October Spotlight – Behavioral Health: Exercise as a treatment for depression


Submitted by Stephen Mechanick, MD, Chair, Department of Psychiatry


I often “prescribe” exercise as a treatment for depression.  Evidence that exercise is an effective treatment has been around since at least the late 1990’s.  Studies indicate that exercise can augment traditional treatments for depression, and can increase the speed of recovery from depression.  In addition, assuming the patient is in good health and exercises reasonably (e.g., 45 minutes to an hour three times a week), physical activity does not have the side effects of medications or the risks of drug-drug interactions.  With exercise, a patient can be more actively engaged in treatment, and he or she can experience feelings of success (a feeling that is often depleted by the illness of depression) for whatever is accomplished.


Meta-analyses of studies concerning the effects of exercise on depression have shown modest benefits both for treatment of prevention and for prevention of recurrence of depression.[1]  A recent article in The Atlantic[2] discussed the benefits of exercise, along with theories about how exercise “treats” depression (e.g., increased norepinephrine and/or endorphin release).


A more recent article in the New York Times[3] cited a study that was published last month in Cell.[4]  In that study, researchers found that exercise raises levels of the enzyme PGC-1alpha1 in mice, which in turn increases metabolism of kynurenine and protects from stress-induced depression.  While understanding of this pathway could lead to other treatments for depression, it also supports the use of a natural treatment – exercise – for treatment of depression.


Of course, not all patients are interested in exercise, or have sufficient motivation to persist with an exercise regimen.  Symptoms of depression include decreased energy, decreased motivation, and insomnia, all of which can make exercising more daunting.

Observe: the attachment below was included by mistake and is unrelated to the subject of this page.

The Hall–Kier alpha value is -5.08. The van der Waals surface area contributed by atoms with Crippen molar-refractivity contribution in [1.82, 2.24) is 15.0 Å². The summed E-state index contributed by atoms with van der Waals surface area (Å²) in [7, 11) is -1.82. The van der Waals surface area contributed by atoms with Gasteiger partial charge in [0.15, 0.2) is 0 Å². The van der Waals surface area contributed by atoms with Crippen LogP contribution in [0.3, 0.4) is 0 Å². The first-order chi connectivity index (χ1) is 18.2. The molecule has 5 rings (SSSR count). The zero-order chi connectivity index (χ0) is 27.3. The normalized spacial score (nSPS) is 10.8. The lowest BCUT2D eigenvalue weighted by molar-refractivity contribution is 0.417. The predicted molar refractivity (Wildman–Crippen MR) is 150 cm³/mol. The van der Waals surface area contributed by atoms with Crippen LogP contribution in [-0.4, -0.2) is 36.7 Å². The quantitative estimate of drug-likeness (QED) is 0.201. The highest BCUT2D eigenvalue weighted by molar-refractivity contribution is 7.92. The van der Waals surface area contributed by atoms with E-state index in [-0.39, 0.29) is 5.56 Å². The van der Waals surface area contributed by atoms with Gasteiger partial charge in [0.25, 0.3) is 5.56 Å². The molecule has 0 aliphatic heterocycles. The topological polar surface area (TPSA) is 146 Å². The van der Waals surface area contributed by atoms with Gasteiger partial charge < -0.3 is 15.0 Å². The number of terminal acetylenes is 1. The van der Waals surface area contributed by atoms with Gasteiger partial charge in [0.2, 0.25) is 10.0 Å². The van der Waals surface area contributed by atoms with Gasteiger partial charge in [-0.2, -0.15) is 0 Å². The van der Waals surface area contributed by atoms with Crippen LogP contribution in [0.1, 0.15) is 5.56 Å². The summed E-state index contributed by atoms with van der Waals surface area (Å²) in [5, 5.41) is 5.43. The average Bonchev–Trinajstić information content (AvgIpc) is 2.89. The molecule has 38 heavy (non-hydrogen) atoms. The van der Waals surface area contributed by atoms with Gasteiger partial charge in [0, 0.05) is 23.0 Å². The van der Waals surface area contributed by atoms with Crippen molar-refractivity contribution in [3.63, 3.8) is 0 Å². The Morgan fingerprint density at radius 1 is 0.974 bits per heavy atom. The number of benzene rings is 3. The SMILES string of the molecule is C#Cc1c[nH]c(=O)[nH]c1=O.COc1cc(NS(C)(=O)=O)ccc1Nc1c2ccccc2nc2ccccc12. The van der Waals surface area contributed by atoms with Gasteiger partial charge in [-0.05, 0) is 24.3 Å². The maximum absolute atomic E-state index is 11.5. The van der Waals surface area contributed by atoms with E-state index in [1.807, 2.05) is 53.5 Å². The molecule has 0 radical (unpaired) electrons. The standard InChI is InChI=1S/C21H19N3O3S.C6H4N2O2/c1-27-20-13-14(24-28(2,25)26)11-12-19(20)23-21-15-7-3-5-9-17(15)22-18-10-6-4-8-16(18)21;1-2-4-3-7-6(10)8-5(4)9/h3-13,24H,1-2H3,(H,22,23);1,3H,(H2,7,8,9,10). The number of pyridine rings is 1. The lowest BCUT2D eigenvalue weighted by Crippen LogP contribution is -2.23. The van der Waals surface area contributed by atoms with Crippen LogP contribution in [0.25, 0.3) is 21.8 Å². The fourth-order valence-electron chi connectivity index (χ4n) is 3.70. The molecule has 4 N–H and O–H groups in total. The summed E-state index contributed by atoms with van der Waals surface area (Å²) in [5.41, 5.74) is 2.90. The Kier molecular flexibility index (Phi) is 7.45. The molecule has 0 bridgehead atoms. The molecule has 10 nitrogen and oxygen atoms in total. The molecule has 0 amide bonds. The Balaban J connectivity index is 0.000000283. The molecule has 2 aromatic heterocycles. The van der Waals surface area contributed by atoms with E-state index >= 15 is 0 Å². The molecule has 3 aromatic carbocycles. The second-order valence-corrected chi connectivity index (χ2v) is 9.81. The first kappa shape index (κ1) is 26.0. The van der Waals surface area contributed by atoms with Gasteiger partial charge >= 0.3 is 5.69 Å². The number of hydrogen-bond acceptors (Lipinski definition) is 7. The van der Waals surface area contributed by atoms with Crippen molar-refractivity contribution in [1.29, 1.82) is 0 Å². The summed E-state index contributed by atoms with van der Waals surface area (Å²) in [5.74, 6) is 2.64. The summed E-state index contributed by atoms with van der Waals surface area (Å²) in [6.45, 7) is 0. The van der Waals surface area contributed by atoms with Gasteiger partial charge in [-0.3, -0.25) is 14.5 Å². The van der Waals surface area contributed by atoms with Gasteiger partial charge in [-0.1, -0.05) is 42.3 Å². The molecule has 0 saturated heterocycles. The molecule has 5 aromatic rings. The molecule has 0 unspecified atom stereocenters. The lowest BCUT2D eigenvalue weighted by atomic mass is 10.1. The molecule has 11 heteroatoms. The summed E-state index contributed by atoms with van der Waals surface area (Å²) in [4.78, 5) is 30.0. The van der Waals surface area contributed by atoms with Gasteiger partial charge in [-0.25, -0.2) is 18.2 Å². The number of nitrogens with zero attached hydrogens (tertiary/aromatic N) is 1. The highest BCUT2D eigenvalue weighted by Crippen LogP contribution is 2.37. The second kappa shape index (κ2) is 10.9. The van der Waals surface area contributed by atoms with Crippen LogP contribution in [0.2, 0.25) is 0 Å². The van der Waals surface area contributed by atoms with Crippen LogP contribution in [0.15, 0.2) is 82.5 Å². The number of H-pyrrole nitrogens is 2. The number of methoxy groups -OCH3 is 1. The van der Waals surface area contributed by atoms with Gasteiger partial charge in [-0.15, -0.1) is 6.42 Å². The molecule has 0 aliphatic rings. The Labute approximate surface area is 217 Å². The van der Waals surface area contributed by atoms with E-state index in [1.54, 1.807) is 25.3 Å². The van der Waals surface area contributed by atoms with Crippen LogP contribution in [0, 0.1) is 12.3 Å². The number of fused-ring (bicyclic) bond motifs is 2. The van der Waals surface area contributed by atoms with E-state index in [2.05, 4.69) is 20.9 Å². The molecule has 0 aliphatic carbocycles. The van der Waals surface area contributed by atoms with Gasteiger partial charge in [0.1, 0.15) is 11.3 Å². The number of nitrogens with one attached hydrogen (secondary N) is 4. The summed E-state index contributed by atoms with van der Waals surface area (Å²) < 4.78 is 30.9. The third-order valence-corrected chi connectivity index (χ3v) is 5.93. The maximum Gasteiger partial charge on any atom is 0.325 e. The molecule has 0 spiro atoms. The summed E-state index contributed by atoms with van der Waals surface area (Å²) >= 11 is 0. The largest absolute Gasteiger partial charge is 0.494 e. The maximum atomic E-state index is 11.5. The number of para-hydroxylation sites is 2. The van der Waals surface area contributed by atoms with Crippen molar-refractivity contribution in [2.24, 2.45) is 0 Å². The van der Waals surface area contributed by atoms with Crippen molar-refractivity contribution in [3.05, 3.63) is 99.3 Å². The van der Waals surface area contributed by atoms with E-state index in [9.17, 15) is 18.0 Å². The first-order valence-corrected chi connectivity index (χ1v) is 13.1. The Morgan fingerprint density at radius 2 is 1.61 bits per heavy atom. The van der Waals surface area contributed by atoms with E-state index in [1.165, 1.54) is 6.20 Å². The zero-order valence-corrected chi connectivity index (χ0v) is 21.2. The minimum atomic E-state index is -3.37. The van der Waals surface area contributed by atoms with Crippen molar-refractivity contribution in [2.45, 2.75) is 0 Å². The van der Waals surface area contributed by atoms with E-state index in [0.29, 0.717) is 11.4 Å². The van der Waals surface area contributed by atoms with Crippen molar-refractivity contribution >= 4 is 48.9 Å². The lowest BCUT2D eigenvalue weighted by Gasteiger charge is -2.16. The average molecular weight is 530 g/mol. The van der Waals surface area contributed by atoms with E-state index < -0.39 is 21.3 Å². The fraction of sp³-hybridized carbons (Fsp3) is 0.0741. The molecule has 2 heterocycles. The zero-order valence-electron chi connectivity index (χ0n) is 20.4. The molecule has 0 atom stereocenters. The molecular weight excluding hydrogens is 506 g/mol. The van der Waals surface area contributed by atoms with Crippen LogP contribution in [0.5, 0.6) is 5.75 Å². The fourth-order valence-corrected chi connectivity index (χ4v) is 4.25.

We certainly don’t want to make patients feel worse for “failing” their exercise treatment program.  Instead, it is useful to discuss exercise as one of the available modalities for treatment of depression, and to see whether the patient is interested in trying it.  If the patient chooses to try exercise, we can applaud any success that the patient may have, and express sympathy and understanding if the patient is not able to persist.  Exercise can be combined with other treatments, such as psychotherapy and medication.  For moderate to severe depressions, antidepressant medication may be necessary at the beginning of treatment, and exercise may be added to support treatment.



[1] Cooney, C. et al., “Exercise for Depression,” JAMA. 2014;311(23):2432-2433; Rimer, J. “Exercise for Depression,” 11 JUL 2012 | DOI: 10.1002/14651858.CD004366.pub5.

[2] Khazan, O., “For Depression, Prescribing Exercise Before Medication,” The Atlantic, March 24, 2014.

[3] Reynolds, G., “How Exercise May Protect Against Depression,” The New York Times, October 1, 2014.

[4] Ruas, J., et al, “Skeletal Muscle PCG-1alpha1 Modulates Kynurenine Metabolism and Mediates Resilience to Stress-Induced Depression,” Cell, Volume 159, Issue 1, Sept. 2014, p.33-45.

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